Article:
Actor Richard Gere condemned Israeli policy in East Jerusalem and the West Bank on Sunday, saying there was no justification for its military occupation of the Palestinian people and its continued settlement building.
Gere, of Pretty Woman and Chicago fame, had traveled to Jerusalem to promote his new film Norman: The Moderate Rise and Tragic Fall of a New York Fixer despite calls for him from anti-Israel activists to boycott the trip. He said close Israeli friends also told him to reconsider visiting as “the bad guys will use you… bad guys meaning the policy-makers of this government.”
Ultimately, he decided to travel to the country but criticize Israeli policy in an interview with newspaper Haaretz.
“Obviously, this occupation is destroying everyone,” he said of Israel’s control of East Jerusalem and the West Bank, territories it captured in the 1967 Six-Day War but that Palestinians have earmarked for any future Palestinian state.
“There’s no defense of this occupation. Settlements are such an absurd provocation and, certainly in the international sense, completely illegal—and they are certainly not part of the program of someone who wants a genuine peace process.”
The Israeli Foreign Ministry and the Israeli Prime Minister’s Office declined to comment on Gere’s remarks.
Gere said he opposed violence on “all sides” of the conflict, and used his trip to meet with two inter-faith organizations that promote coexistence. “Israelis should feel secure. But Palestinians should not feel desperate,” he said.
The actor criticized Israeli Prime Minister Benjamin Netanyahu’s attacks against Breaking The Silence. The NGO has used anonymous testimonies from Israeli soldiers to highlight military violations in the West Bank and the Gaza Strip, where Israel has fought three wars against militant group Hamas since 2008.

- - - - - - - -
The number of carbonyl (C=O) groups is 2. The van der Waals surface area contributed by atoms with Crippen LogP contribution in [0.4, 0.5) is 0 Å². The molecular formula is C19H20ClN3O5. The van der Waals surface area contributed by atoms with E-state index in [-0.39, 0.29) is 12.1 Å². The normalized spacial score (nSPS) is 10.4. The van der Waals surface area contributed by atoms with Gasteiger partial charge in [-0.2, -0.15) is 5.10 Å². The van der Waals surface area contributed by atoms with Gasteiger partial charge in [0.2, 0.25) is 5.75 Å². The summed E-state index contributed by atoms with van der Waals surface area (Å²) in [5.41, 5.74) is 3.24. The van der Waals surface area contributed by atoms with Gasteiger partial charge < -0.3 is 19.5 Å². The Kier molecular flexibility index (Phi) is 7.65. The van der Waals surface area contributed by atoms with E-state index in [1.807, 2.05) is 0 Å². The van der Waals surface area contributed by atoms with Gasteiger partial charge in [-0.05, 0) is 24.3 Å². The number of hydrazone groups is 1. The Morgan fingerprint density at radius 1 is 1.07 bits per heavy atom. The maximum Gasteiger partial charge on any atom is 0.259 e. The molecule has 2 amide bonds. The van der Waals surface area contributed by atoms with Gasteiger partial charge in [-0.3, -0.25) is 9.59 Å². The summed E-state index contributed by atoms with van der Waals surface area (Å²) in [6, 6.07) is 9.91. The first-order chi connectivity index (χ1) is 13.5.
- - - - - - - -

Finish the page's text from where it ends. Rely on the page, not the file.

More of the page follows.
He also appeared to criticize the comments of U.S. President Donald Trump’s far-right ambassador to Israel, David Friedman, who once described left-wing U.S. Jews opposed to the Israeli government as “kapos,” a derogatory term used to denote Jews who collaborated with the Nazi regime during the Holocaust.
“It is all so counter to what I know of Jewish culture,” Gere says. “Questioning authority makes you a kapo? To question authority makes you a traitor? If you question bad policies you are a self-hating Jew? That is insane. And, of course, it’s the last resort of tyrants.”
In the first weeks of Trump’s administration, the Israeli government has gone further in its West Bank policies than in the same period under recent U.S. administrations. It has approved thousands of settlement units in the West Bank and the construction of the first settlement for two decades, and passed a law approving Jewish West Bank outposts built illegally on private Palestinian land.
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